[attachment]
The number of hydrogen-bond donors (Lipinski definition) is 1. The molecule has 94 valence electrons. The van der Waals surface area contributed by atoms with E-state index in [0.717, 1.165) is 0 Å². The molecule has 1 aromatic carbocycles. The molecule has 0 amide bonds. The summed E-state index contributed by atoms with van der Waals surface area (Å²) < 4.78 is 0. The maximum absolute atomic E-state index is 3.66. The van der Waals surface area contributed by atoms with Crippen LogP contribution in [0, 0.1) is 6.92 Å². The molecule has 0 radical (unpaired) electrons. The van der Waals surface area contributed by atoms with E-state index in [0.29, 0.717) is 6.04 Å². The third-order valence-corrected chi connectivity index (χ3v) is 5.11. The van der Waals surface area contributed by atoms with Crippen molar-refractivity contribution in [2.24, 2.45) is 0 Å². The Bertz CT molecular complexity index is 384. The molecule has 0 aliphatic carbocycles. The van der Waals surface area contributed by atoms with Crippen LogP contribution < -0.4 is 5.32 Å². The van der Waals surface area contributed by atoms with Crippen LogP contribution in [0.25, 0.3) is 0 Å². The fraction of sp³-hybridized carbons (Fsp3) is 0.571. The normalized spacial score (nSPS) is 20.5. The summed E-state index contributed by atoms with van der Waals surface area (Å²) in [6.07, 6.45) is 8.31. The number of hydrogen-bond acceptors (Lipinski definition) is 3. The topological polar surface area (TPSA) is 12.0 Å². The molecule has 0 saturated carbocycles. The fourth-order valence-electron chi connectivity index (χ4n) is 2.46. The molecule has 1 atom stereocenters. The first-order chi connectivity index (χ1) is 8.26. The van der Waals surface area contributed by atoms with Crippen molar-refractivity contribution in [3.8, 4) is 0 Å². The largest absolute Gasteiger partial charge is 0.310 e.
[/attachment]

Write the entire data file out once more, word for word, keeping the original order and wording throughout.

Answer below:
The number of hydrogen-bond donors (Lipinski definition) is 1. The molecule has 94 valence electrons. The van der Waals surface area contributed by atoms with E-state index in [0.717, 1.165) is 0 Å². The molecule has 1 aromatic carbocycles. The molecule has 0 amide bonds. The summed E-state index contributed by atoms with van der Waals surface area (Å²) < 4.78 is 0. The maximum absolute atomic E-state index is 3.66. The van der Waals surface area contributed by atoms with Crippen LogP contribution in [0, 0.1) is 6.92 Å². The molecule has 0 radical (unpaired) electrons. The van der Waals surface area contributed by atoms with E-state index in [0.29, 0.717) is 6.04 Å². The third-order valence-corrected chi connectivity index (χ3v) is 5.11. The van der Waals surface area contributed by atoms with Crippen molar-refractivity contribution in [2.24, 2.45) is 0 Å². The Bertz CT molecular complexity index is 384. The molecule has 0 aliphatic carbocycles. The van der Waals surface area contributed by atoms with Crippen LogP contribution < -0.4 is 5.32 Å². The van der Waals surface area contributed by atoms with Crippen LogP contribution in [0.25, 0.3) is 0 Å². The fraction of sp³-hybridized carbons (Fsp3) is 0.571. The normalized spacial score (nSPS) is 20.5. The summed E-state index contributed by atoms with van der Waals surface area (Å²) in [6.07, 6.45) is 8.31. The number of hydrogen-bond acceptors (Lipinski definition) is 3. The topological polar surface area (TPSA) is 12.0 Å². The molecule has 0 saturated carbocycles. The fourth-order valence-electron chi connectivity index (χ4n) is 2.46. The molecule has 1 atom stereocenters. The first-order chi connectivity index (χ1) is 8.26. The van der Waals surface area contributed by atoms with Crippen molar-refractivity contribution in [3.8, 4) is 0 Å². The largest absolute Gasteiger partial charge is 0.310 e.